A B.C. health care worker who has returned from Sierra Leone is undergoing further tests in an isolation unit at Kelowna General Hospital to rule out the Ebola virus after an initial test came back negative.
Rossland nurse practitioner Patrice Gordon returned to Kelowna Christmas Day after treating Ebola patients at a Red Cross treatment centre in Sierra Leone and was partway into the three-week period of self-monitoring to watch for the emergence of symptoms after potential exposure.
MORE ON PATRICE GORDON’S WORK IN SIERRA LEONE:Rossland nurse headed to epicentre of Ebola outbreak (Trail Daily Times)Chilcotin nurse tackling Ebola (Williams Lake Tribune)Interior Health Facebook page and photos
She began experiencing a low fever and sore throat on Sunday, public health officials say, and drove herself to the Kelowna ER around 6 p.m. Monday to await testing, in accordance with provincial policy for Ebola.
Provincial Health Officer Dr. Bonnie Henry said it’s “very likely” she merely has flu or cold symptoms, not the deadly virus that has killed thousands of people in West Africa.
“The clinical symptoms weren’t consistent with Ebola but we needed to be really sure,” Henry said. “The virus circulating in the blood is often low early on in the illness.”
Test results could come back as early as Wednesday, she said, allowing discharge soon after if Ebola is not detected.
Hospital staff trained on how to deal with Ebola patients ushered her into the hospital through a back door in the back of the ambulance bay, adjacent to the emergency department, where there’s a quarantine room, said Kelowna General Hospital chief of staff Dr. Mike Ertel.
Gordon is not the only health care worker or traveller who has returned to B.C. from West Africa and under scrutiny for Ebola.
PHOTO: Patrice Gordon caring for a one-month-old baby girl who tested positive for Ebola. (redcross.ca)
Seven others are now self-monitoring and not going to work – as the Kelowna patient was up until Sunday – while they wait for the end of the 21-day Ebola incubation period.
Nine previous B.C. individuals have also undergone the three-week wait to ensure no Ebola symptoms appeared.
Only once before has a patient been isolated in a B.C. hospital and tested for Ebola because of the emergency of symptoms that could not immediately be ruled out.
That case was handled in August at Vancouver General Hospital.
No positive Ebola cases have yet been confirmed in B.C.
If one is, the patient will be treated by a specialty team at Surrey Memorial Hospital.
Most health care workers returning to B.C. from serving in West Africa have been in the Lower Mainland, but Henry said there are some in every region of the province.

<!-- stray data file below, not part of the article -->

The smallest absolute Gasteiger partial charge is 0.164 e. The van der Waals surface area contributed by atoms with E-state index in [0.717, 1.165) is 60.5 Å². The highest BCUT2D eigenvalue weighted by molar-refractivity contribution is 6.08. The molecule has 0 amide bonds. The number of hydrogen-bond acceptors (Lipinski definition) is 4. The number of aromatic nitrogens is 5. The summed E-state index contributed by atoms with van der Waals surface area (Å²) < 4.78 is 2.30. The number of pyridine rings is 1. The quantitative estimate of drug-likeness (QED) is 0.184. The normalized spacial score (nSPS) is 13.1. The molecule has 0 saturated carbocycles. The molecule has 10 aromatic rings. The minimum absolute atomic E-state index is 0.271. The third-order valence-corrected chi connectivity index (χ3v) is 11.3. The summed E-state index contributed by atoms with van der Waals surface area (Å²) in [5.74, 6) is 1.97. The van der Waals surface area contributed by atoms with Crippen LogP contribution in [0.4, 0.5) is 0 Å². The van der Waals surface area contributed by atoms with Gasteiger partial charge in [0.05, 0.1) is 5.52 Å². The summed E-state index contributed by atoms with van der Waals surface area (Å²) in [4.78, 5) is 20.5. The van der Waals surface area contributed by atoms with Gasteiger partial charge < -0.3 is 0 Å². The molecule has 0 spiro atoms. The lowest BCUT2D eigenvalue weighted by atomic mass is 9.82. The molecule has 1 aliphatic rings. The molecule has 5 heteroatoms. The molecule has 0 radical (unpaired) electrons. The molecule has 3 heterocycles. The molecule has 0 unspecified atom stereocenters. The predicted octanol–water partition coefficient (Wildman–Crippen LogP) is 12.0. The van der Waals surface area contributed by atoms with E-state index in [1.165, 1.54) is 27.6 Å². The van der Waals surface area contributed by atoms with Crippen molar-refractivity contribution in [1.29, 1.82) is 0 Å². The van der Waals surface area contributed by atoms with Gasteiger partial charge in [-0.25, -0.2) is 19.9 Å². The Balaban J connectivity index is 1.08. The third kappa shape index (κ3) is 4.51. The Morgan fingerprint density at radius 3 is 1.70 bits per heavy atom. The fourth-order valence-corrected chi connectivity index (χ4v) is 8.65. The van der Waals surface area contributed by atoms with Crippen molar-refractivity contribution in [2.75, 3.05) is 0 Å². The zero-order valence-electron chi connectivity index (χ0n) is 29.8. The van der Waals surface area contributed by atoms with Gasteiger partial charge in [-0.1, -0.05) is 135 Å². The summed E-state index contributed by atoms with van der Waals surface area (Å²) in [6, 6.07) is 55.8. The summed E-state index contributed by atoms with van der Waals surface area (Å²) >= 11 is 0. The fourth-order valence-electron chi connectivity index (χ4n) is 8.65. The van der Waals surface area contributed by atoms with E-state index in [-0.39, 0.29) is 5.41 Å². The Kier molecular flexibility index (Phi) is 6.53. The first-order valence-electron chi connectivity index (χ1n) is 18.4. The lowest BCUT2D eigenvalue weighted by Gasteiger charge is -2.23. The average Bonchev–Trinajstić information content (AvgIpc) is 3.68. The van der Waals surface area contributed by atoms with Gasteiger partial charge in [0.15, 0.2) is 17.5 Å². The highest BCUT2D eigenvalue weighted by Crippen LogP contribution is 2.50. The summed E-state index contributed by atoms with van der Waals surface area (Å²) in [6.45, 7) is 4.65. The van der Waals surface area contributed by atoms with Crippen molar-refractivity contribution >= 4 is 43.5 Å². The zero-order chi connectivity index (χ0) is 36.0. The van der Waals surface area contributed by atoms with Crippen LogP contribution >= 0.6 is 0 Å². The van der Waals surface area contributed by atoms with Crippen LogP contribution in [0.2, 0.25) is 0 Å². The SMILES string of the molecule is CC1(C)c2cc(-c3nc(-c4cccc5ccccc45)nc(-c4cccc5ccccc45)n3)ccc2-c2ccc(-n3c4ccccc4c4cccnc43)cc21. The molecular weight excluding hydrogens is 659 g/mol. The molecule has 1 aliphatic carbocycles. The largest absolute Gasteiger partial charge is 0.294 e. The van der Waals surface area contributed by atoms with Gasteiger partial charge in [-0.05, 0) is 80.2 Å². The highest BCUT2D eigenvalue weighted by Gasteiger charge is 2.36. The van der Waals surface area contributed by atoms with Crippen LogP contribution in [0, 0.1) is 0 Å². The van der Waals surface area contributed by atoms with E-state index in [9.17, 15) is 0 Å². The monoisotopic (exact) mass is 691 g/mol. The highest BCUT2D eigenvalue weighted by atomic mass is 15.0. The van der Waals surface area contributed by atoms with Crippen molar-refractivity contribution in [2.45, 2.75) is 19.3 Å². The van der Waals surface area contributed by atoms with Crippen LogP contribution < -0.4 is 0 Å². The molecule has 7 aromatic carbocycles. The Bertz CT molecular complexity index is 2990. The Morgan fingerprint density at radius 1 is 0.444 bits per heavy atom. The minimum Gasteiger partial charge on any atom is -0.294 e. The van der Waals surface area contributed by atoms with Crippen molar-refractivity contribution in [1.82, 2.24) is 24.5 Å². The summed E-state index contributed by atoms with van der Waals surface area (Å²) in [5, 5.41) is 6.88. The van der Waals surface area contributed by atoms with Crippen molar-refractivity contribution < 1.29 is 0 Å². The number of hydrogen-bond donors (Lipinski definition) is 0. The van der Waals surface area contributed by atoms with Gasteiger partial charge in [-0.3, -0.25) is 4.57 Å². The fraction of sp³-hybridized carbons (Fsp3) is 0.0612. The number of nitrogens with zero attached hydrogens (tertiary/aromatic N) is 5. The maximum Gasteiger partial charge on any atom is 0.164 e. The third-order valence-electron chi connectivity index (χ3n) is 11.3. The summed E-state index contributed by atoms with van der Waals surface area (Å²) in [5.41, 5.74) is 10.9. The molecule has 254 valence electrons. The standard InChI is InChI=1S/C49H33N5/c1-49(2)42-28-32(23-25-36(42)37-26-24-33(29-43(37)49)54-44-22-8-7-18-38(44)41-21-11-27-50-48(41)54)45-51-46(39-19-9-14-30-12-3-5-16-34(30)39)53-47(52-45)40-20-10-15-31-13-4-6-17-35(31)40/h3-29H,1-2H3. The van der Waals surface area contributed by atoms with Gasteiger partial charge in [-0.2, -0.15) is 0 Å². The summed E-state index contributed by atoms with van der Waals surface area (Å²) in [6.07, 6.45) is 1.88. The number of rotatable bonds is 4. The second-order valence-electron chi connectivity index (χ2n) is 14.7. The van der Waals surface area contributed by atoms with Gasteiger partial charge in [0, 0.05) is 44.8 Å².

Gordon issued a statement saying she feels she just has cold symptoms but understands the need to take precautions.
“The biggest concern is that the publicity given to my situation here in B.C. right now might deflect some of the attention from the real issue, which is the plight of the people in Sierra Leone, Guinea and Liberia,” she said.
“I’d like to reassure my family and the public that I have absolute confidence that I am receiving the best of care in a fashion that fully protects the public. I want to encourage everyone to keep the focus where it belongs – back in West Africa.”
Interior Medical Health Officer Dr. Rob Parker called her an “extremely conscientious health care worker” who has had very limited contact with family members since returning from Africa.
One person might be exposed and require follow up if Ebola is confirmed, he said.
Both Parker and Henry said proper procedures were followed at KGH during the transfer Monday afternoon.
They also emphasized that Ebola transmission requires direct contact with blood or bodily fluids and is unlikely to result from someone just walking through an ER.
Kelowna General is one of five B.C. hospitals designated to isolate suspect Ebola patients awaiting testing and treatment within their regions. Other Ebola referral hospitals are Surrey Memorial for the Lower Mainland, Royal Jubilee Hospital for Vancouver Island, University Hospital of Northern B.C. in Prince George for the North, while children would go to B.C. Children’s Hospital.
Even prior to the arrival of any suspect Ebola cases, health officials in B.C. have been grappling with intense anxiety among health care workers and their unions over the procedures to contain the virus.
Although B.C. health officials initially declined to name Gordon or even say where she was from – citing patient confidentiality – the Canadian Red Cross late Tuesday said she has agreed to be identified.
Red Cross officials said Gordon followed protocols for the use of personal protective equipment and she is unaware of any unprotected exposure to Ebola virus.
“During her mission, Ms. Gordon worked at the Red Cross Ebola treatment centre in Kenema where she provided life-saving support and care to those affected by Ebola,” said Red Cross senior manager Stephane Michaud.
“Thanks to the tremendous efforts of aid workers such as Ms. Gordon, the Red Cross has been able to make a real difference in Kenema, where there has been a decline in infections. However, we must remain vigilant as the number of cases across the country remains high.”
– with files from Kathy Michaels, Kelowna Capital News
Nurse practitioner Patrice Gordon (left) learns full garb procedure during Ebola training in Madrid, Spain, prior to going to West Africa to help treat the disease.